Injunctive relief was granted, proceedings were issued and Koza Altin and the trustees challenged the jurisdiction of the English court (save in respect of the English company law claim against Koza Altin where it was accepted the English court had jurisdiction).

At first instance Asplin J (as she then was) held that all the claims came within article 24(2) and this was upheld on appeal to the Court of Appeal (see our post on the Court of Appeal decision here).

Koza Altin and the trustees appealed to the Supreme Court with permission of that court.

Decision

The Supreme Court unanimously allowed the appeal, Lord Sales giving the judgment of the court.

The lower courts had been wrong, the court held, to find that the authority claim was inextricably linked with the English company law claim and that article 24(2) required the court to form an overall evaluative judgment as to what the proceedings were principally concerned with.

The court considered that the case law of the CJEU clearly established that article 24, as a derogation from jurisdiction based on domicile, had to be narrowly interpreted and a mere link between a claim which engages article 24(2) and one which does not is not sufficient to bring both claims within the scope of the provision.

The Court of Appeal had misapplied the decision in Berliner Verkehrsbetriebe (BVG), Anstalt des öffentlichen Rechts v JP Morgan Chase Bank NA (Case C-144/10) EU:C:2011:300; [2011] 1 WLR 2087. The effect of that decision was that it is not sufficient to come within article 24(2) that some aspect of the case requires assessment of a company law issue, if this is not the principal subject matter of the proceedings. So in that case, an ultra vires defence did not give exclusive jurisdiction to the German courts in a claim concerning an interest rate swap, where the swap contained an English exclusive jurisdiction clause.

Putting it another way, the Supreme Court said, the effect of the BVG decision was that an evaluative assessment of proceedings relating to a specific claim, taken as a whole, may show that the company law aspect was so bound up with other features of the claim that it could not be said that it was the "principal subject matter" of the proceedings, as required under article 24(2). It did not, however, follow from that decision that the reverse applied, so that it was legitimate to argue that by virtue of an overall evaluative judgment in relation to two claims taken together the second claim also came within article 24(2).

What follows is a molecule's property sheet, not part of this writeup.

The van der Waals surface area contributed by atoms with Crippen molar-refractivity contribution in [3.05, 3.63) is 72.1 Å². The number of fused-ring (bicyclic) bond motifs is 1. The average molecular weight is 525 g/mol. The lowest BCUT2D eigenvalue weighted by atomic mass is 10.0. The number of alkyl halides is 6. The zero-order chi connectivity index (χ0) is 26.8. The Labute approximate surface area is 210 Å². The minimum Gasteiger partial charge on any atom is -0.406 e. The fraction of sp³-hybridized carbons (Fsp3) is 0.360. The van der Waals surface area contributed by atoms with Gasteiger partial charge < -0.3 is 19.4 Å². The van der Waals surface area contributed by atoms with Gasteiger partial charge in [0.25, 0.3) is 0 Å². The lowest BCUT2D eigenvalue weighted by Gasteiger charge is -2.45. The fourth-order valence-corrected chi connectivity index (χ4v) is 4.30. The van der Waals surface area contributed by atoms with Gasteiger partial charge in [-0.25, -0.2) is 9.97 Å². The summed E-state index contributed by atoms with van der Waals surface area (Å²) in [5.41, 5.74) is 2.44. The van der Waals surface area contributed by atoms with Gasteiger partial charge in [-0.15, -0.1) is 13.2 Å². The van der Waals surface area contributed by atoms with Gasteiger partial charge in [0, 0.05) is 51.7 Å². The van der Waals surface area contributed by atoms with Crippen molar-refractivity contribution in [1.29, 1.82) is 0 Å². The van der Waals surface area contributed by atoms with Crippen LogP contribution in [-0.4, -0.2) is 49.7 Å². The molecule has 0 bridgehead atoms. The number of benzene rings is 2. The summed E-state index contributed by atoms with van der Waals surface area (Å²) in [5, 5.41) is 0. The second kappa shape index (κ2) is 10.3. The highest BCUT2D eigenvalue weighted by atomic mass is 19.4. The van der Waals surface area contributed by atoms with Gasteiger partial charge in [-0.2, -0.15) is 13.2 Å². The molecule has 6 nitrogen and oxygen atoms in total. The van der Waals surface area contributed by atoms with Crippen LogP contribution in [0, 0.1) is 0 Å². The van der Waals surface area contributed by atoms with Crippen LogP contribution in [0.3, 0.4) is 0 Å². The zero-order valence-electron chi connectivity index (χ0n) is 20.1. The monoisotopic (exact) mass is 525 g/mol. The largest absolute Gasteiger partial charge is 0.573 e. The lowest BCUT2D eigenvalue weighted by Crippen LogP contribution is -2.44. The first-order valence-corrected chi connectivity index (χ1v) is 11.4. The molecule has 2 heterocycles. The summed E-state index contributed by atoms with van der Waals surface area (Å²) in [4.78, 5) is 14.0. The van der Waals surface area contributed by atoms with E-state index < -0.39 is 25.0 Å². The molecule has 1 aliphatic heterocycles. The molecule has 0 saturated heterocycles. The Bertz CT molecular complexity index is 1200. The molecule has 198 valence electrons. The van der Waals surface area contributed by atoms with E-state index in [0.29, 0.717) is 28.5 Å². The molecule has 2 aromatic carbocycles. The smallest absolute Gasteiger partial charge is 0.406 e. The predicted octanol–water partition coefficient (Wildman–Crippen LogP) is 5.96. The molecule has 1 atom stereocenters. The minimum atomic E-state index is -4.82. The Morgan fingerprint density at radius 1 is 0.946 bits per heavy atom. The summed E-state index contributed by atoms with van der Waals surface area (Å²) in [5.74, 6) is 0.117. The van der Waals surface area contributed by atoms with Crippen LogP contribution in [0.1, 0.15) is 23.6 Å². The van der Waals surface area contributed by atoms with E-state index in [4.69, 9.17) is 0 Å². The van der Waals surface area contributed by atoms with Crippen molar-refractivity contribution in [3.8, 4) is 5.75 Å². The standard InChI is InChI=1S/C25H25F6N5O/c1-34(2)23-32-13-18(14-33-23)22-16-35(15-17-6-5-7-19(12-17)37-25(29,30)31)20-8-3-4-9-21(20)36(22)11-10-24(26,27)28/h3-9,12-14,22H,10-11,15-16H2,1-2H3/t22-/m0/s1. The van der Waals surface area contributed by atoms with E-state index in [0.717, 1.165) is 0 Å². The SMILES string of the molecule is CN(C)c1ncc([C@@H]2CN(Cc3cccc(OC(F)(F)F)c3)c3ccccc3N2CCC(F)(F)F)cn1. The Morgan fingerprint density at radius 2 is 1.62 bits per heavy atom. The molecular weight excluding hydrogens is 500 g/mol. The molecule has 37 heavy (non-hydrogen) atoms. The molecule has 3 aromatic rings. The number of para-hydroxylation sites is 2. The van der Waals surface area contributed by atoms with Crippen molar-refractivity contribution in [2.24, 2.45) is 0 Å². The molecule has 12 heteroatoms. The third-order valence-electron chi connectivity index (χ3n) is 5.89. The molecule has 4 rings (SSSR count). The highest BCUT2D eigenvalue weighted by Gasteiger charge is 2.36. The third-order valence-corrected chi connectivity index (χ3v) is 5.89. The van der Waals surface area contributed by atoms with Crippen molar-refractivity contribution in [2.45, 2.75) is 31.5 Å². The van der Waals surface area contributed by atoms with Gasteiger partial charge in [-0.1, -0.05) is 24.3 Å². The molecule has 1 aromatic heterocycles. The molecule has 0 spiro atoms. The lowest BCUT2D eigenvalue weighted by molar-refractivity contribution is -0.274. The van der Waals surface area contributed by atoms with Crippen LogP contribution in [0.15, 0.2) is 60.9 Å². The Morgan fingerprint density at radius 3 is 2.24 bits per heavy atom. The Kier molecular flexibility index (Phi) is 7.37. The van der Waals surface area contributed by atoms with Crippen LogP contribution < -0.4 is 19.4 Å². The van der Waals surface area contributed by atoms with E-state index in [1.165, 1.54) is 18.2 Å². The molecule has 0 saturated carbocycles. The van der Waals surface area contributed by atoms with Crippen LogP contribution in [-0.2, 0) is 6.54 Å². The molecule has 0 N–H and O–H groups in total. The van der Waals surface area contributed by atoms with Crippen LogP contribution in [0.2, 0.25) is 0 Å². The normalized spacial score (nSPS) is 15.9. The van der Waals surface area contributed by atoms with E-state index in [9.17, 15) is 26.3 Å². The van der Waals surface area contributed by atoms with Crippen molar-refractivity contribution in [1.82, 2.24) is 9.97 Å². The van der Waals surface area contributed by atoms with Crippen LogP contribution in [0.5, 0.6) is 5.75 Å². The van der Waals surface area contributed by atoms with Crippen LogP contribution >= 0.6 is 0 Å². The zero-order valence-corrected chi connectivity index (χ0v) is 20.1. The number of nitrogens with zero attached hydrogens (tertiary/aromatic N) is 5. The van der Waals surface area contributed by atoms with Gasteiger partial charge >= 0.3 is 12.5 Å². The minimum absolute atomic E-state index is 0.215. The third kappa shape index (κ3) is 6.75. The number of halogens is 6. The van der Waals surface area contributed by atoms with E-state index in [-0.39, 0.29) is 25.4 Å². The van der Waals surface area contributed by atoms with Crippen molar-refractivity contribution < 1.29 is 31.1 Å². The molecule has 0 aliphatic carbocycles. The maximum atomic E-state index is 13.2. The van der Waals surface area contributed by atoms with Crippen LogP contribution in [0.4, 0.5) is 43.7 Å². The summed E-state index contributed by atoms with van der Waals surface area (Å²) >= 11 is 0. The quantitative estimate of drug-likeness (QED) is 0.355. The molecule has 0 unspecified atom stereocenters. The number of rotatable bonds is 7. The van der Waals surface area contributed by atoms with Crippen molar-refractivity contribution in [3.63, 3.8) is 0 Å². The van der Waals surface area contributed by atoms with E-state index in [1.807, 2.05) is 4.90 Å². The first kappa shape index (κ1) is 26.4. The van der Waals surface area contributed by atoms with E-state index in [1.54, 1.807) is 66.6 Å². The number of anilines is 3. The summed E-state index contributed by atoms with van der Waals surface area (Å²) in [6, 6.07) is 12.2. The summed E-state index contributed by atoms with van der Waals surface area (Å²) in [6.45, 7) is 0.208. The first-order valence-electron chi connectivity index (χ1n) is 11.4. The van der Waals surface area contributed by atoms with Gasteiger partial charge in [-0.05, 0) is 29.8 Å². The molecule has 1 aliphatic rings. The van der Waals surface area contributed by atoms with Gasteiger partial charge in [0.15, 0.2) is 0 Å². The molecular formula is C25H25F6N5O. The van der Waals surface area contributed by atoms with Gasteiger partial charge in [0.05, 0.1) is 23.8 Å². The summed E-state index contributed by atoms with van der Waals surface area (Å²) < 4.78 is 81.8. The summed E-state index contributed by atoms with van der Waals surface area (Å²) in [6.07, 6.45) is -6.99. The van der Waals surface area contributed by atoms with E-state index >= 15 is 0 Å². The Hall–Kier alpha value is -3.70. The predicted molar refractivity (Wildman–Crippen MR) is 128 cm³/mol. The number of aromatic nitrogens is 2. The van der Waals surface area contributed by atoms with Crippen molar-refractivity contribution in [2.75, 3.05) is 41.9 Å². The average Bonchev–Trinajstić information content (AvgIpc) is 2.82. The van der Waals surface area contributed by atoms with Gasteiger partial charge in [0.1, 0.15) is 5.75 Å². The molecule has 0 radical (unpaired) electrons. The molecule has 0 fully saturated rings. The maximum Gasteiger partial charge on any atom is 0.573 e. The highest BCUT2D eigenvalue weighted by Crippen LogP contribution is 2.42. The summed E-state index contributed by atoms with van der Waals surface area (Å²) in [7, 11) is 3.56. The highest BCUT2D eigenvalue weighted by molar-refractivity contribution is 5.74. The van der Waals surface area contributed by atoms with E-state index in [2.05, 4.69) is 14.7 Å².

In the present case, the English company law claim and the authority claim were distinct claims which were not inextricably bound up together. The English company law claim could be brought without any need to get into the merits of the authority claim and vice versa. The principal subject matter of the authority claim concerned the validity of the decisions of a company, Koza Altin, which had its seat in Turkey.

The analysis could be tested by asking what the position would have been if Koza Altin had had its seat in a member state, for example Greece. Far from allocating exclusive jurisdiction to the English courts, the recast Regulation would have allocated exclusive jurisdiction over the authority claim against Koza Altin to the Greek courts.

So far as the trustees were concerned, the English courts had no jurisdiction over the trustees with respect to the authority claim as that claim was not within article 24(2). So far as the English company law claim was concerned, the trustees were not necessary parties to that claim, so the court again had no jurisdiction.

The content of this article is intended to provide a general guide to the subject matter. Specialist advice should be sought about your specific circumstances.